http://www.collaboration-world.com/gnumail

trollll
2005-12-12 07:33:05
Renamed, but not lost
You'll want Seamonkey, then.


http://www.mozilla.org/projects/seamonkey/


About to check out the alpha, actually...for just that reason. FF on a Mac uses a fair amounf of memory as well.

hardcoreUFO
2005-12-12 07:39:48
I agree
I would switch except for lack of spotlight and address book support. I like to stick with Cocoa apps when possible. I agree, though, that Mail.app is terrible. Very slow, and ironically it is slowest with .Mac accounts! It also cant seem to remember what messages I have read, and constantly re-marks messages as unread hours afterwards. Apple should be ashamed at dressing up beta code as a final release.
westside_guy
2005-12-12 07:40:14
I'm still with mozilla suite
Plugin support, for one.


The downside of any Mozilla product on OS X is the lack of optimization + memory leaks. The upside, as you know, is they just basically work better than Apple's Mail.


I found this article funny because I've been in almost the reverse situation ever since I started using OS X. I keep trying to switch to Mail, but its odd quirks and general slowness have always driven me back to Thunderbird (which I was used to from Linux and Windows). Theoretically there is work being done to access the OS X Address Book from T-Bird, but it seems to have fallen into the common trap where the developer started work on it but got bored after a few days. Someone will eventually write a T-Bird extension to do this, I imagine.


hardcoreUFO
2005-12-12 07:41:14
You should try GNUMail.app
It looks like the most recent *nightly build* of GNUMail was almost a year ago. Looks dead in the water to me.
Craiglea
2005-12-12 14:37:11
GyazMail
I'm surprised that no-one has mentioned GyazMail (http://www.gyazsquare.com/gyazmail/) so far. It's cocoa, cheap, fairly fast and the only mail client that I've tried that has ever
tempted me away from the now long-in-the-tooth Mailsmith.
gilest
2005-12-12 14:42:23
GyazMail
Well, I didn't try it because it doesn't (yet) support IMAP, and I'm an IMAP sort of guy. But you're right, GyazMail is a decent app. (I did try it, years ago, when I still used a POP account.)
stottmj
2005-12-14 07:43:37
You should try GNUMail.app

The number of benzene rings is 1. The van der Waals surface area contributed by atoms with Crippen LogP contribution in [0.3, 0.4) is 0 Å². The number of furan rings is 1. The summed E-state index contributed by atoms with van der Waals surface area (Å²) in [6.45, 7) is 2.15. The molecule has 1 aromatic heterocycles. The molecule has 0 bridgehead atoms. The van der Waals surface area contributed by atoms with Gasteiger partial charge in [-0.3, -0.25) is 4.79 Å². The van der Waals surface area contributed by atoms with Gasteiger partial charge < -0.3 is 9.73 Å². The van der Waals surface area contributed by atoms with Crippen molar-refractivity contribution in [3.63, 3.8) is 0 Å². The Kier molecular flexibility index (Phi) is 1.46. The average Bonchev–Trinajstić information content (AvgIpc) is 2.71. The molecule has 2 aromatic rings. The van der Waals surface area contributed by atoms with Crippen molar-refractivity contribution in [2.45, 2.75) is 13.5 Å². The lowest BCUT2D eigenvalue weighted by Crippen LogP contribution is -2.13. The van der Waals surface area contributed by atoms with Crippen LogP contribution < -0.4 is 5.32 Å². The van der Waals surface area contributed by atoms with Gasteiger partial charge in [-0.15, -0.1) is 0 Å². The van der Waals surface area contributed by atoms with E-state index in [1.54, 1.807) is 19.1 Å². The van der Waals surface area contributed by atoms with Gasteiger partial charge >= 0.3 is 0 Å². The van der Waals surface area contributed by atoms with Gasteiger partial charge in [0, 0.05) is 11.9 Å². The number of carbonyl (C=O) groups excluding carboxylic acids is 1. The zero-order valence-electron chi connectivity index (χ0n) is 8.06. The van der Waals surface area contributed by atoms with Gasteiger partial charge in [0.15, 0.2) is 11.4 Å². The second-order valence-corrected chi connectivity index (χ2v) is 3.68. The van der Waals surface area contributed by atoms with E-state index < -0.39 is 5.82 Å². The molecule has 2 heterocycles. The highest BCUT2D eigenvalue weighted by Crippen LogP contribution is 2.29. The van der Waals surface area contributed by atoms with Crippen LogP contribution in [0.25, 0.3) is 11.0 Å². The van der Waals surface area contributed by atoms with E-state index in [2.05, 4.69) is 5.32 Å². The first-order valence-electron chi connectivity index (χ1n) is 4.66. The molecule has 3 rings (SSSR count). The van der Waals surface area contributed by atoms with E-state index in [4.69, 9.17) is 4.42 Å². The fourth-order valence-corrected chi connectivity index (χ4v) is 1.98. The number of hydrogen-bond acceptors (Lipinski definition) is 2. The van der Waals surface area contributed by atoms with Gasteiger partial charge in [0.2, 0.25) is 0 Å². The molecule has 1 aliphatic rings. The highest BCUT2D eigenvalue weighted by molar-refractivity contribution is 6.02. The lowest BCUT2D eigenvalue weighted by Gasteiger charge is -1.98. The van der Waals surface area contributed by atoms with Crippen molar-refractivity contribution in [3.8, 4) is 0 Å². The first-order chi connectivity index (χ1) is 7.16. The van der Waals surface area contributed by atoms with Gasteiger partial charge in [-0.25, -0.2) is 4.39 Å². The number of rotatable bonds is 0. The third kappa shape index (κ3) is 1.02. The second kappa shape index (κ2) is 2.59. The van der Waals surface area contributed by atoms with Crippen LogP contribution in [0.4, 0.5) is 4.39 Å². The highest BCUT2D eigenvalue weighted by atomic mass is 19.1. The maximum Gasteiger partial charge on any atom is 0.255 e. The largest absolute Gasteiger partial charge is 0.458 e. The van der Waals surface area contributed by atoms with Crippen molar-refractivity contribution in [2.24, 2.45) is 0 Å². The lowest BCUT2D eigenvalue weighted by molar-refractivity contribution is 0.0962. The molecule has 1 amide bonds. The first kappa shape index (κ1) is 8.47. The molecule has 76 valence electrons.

Just because it's slow in development doesn't mean it's dead in the water. Many GNU apps tend to stall at times in their release cycle but that doesn't mean they are dead. I suspect it will pickup speed again in the future. It's just the developers get busy with real life for a time.
stottmj
2005-12-14 07:50:47
You should try GNUMail.app
It does use the Addressbook API so it uses your actual AddressBook.app data. I suspect a future release may even support Spotlight. It's main platform is GNUStep, OS X is an easy port. GNUStep is an open source NeXTStep/OpenStep/Cocoa port. i.e. the API is re-implemented just like WINE re-implemented the Windows API. Most GNUStep apps can be recompiled to run under OS X. It's a bit technical because Apple/NeXT never released certain information like the NIB format in XCode, etc. GNUStep doesn't have CoreData, CoreImage, CoreAudio, etc. as they are too new.


Or you can just geek it out and run Mutt...

AnthonyBaker
2005-12-15 09:49:27
What About Roundcube?

Giles, have you given any thought to Roundcube? It's an open source web mail app that looks damn sweet insofar as the UI is concerned, supports POP and IMAP and is supposedly loaded with AJAX goodness.


You install it on your server, config the sucker and then get going. Also, the UI is more akin to traditional mail app GUIs than GMail.


http://www.roundcube.net/


Haven't yet had time to install it on my end, but plan to do so as an alternative to SquirrelMail, which I generally use for webmail access to my host's POP/IMAP accounts.


I still use Mail locally, but am starting to feel the pain you've experienced -- have to force quit and reboot the sucker from time-to-time as it gets lost in mindlessly processing mail...


Do have high hopes for Yahoo's retooled version of Oddpost (which I've always dug -- well, back in my PC days), but the corporate control issue will still linger there.


gilest
2005-12-15 10:26:20
What About Roundcube?
I've never even *heard* of Roundcube. Thanks for the tip, I shall take a look.
sjk
2005-12-15 19:27:09
mutt
How's mutt's IMAP support nowadays?